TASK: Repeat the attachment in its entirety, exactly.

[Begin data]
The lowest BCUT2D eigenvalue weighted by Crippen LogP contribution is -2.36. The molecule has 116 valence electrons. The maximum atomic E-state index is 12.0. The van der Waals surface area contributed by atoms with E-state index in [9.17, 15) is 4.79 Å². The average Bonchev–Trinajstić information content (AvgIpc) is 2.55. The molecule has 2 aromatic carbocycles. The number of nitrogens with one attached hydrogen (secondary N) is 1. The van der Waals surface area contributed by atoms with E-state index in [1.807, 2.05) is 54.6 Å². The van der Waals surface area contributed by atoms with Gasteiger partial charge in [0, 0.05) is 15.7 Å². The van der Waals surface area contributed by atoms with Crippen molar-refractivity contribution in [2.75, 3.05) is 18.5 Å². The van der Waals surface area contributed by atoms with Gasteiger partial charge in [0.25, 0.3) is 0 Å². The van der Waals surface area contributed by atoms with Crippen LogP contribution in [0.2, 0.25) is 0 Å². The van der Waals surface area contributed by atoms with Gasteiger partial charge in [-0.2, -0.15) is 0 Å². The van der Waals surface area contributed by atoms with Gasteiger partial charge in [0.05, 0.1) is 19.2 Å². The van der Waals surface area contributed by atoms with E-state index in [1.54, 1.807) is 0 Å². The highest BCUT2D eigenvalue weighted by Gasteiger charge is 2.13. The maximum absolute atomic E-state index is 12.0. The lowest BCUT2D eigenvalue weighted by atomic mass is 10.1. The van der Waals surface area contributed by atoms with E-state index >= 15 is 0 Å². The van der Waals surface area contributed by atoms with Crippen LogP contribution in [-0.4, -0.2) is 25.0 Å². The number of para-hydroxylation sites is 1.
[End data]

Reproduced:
The lowest BCUT2D eigenvalue weighted by Crippen LogP contribution is -2.36. The molecule has 116 valence electrons. The maximum atomic E-state index is 12.0. The van der Waals surface area contributed by atoms with E-state index in [9.17, 15) is 4.79 Å². The average Bonchev–Trinajstić information content (AvgIpc) is 2.55. The molecule has 2 aromatic carbocycles. The number of nitrogens with one attached hydrogen (secondary N) is 1. The van der Waals surface area contributed by atoms with E-state index in [1.807, 2.05) is 54.6 Å². The van der Waals surface area contributed by atoms with Gasteiger partial charge in [0, 0.05) is 15.7 Å². The van der Waals surface area contributed by atoms with Crippen molar-refractivity contribution in [2.75, 3.05) is 18.5 Å². The van der Waals surface area contributed by atoms with Gasteiger partial charge in [0.25, 0.3) is 0 Å². The van der Waals surface area contributed by atoms with Crippen LogP contribution in [0.2, 0.25) is 0 Å². The van der Waals surface area contributed by atoms with Gasteiger partial charge in [-0.2, -0.15) is 0 Å². The van der Waals surface area contributed by atoms with Gasteiger partial charge in [0.05, 0.1) is 19.2 Å². The van der Waals surface area contributed by atoms with E-state index in [1.54, 1.807) is 0 Å². The highest BCUT2D eigenvalue weighted by Gasteiger charge is 2.13. The maximum absolute atomic E-state index is 12.0. The lowest BCUT2D eigenvalue weighted by atomic mass is 10.1. The van der Waals surface area contributed by atoms with E-state index >= 15 is 0 Å². The van der Waals surface area contributed by atoms with Crippen LogP contribution in [-0.4, -0.2) is 25.0 Å². The number of para-hydroxylation sites is 1.